Bats and Rabies

Seeing as bats can carry rabies, a fatal disease, it is essential to know what to do if you or a loved one are exposed to a bat. It is also important to bat-proof your home to prevent them from entering your residence.

Prevent bats from entering your home

To reduce the chances of bats getting into your house, seal any openings where bats can get in, such as chimneys, building corners, pipes that penetrate ceilings or walls, or between shingles. Bats can enter your home through openings as small as 1 centimetre in diameter. For more information about how to bat-proof your home, contact a pest management company or a wildlife conservation agency.

What to do if you discover a bat in your home

Live bat

If you find a live bat in your home, avoid contact with it. Try to release the bat to the outdoors by confining it to one room, turning off the light and opening a window so that it can fly out on its own. This will likely occur at night as that’s when bats are active.
If the bat doesn’t leave on its own, contact a pest management company so they may safely remove it from your home. Do not attempt to capture a live bat as this could lead to a bite or scratch.

Dead bat

If you find a dead bat in your home or on your property, contact the EOHU at 613-933-1375 or 1 800 267-7120. The health unit will make arrangements to have the bat picked up and shipped to a laboratory for testing.

If you or a loved one have been exposed to a bat

If you or a loved one were bitten, scratched or had other physical contact with a bat, wash the skin that was exposed with soap and water right away (or hand sanitizer if soap and water are not available) and head to the emergency room immediately. Consult a healthcare provider as soon as possible to find out if you need to be treated.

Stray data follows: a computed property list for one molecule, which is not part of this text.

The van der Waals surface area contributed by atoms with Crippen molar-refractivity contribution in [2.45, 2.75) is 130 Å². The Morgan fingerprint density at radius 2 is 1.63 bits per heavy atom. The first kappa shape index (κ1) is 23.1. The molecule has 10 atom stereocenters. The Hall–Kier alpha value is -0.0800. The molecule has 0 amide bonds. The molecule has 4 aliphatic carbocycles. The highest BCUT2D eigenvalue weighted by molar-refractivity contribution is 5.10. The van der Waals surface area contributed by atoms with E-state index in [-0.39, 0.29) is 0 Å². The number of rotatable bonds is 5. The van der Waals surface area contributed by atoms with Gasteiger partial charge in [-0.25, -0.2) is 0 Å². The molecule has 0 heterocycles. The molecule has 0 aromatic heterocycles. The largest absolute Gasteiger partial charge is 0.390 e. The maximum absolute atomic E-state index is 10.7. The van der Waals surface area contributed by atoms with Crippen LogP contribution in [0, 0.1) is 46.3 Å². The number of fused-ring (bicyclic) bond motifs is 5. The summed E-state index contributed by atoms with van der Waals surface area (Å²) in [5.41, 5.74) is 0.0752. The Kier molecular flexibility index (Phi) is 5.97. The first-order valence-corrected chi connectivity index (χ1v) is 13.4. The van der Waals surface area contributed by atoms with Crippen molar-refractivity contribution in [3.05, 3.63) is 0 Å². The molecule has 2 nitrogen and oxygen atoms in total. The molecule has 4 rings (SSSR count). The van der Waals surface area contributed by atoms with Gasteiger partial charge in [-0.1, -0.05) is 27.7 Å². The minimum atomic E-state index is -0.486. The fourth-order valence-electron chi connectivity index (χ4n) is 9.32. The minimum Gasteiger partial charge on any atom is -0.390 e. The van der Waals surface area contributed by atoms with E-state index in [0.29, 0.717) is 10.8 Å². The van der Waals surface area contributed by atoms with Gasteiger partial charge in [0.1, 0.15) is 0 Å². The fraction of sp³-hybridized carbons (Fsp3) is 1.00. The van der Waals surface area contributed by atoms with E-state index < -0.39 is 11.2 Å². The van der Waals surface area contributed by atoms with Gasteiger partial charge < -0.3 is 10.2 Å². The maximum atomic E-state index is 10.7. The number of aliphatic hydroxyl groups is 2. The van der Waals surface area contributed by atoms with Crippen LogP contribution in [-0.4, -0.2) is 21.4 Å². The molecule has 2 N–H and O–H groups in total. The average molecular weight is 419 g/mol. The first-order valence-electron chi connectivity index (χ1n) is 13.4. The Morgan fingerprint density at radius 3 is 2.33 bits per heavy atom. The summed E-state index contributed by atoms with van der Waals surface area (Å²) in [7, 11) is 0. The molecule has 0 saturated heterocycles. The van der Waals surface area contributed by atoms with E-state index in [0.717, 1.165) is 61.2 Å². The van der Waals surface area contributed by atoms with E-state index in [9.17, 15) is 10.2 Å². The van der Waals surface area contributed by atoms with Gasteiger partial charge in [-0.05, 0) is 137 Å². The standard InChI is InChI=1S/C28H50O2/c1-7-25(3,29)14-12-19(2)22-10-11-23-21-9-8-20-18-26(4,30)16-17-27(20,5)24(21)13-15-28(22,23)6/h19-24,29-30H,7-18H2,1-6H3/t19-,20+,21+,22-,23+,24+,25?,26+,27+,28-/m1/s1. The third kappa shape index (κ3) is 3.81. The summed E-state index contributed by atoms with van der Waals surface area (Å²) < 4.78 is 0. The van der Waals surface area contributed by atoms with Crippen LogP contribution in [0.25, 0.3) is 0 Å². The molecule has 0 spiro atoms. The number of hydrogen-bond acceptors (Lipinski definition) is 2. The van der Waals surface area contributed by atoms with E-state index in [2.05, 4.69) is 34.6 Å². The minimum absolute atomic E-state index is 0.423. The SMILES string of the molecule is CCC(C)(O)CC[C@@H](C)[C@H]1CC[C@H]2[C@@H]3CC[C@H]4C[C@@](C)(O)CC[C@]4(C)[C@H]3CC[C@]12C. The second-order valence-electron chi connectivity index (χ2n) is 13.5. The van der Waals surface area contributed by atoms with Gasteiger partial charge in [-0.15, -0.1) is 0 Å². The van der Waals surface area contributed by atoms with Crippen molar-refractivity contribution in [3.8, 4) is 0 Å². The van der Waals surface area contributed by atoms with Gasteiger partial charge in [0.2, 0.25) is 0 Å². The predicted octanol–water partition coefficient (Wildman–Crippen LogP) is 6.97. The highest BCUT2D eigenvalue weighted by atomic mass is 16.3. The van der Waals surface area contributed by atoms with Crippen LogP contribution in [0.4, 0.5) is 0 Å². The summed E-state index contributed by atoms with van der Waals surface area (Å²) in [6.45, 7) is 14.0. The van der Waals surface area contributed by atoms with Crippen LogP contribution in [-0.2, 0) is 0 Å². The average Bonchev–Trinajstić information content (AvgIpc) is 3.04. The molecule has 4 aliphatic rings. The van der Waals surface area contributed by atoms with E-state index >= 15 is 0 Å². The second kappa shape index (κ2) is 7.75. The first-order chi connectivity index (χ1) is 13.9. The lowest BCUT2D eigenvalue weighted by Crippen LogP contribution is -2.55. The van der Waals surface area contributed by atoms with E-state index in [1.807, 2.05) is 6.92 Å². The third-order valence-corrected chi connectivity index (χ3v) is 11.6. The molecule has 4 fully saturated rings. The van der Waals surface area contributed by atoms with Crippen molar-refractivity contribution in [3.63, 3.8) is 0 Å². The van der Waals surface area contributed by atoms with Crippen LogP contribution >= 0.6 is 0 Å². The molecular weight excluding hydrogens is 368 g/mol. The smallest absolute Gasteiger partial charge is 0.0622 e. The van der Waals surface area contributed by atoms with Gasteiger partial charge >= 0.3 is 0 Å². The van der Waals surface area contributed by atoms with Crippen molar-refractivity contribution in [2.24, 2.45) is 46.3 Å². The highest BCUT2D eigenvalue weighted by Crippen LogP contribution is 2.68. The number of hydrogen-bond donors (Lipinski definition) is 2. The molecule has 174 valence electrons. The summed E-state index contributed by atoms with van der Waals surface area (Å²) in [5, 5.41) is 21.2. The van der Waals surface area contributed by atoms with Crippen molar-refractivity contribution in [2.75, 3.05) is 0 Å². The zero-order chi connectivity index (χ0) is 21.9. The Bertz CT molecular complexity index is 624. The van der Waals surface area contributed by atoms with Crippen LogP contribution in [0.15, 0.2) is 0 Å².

Rabies can be prevented if it is treated immediately, before symptoms appear. However, once symptoms occur, rabies is almost always fatal.

What to do if a child was exposed

Because it may not be possible to know if a child was bitten or scratched by a bat, you should take them to an emergency room right away for treatment if they were exposed.

Often, bat bites are not visible as their teeth are as sharp as needles. It is therefore recommended that all young children and adults who are unsure if they were exposed get treatment right away.

Protect your pets from rabies

Bats infected with rabies also pose a risk to your pets. Make sure your pets’ rabies vaccinations are up to date. Rabies vaccination is mandatory in Ontario for domestic cats and dogs, as rabid pets can infect humans. Consult the EOHU’s Protect Yourself and Your Pet from Rabies document for more information.

Eastern Ontatio Health Unit / Bureau de santé de l'Ontario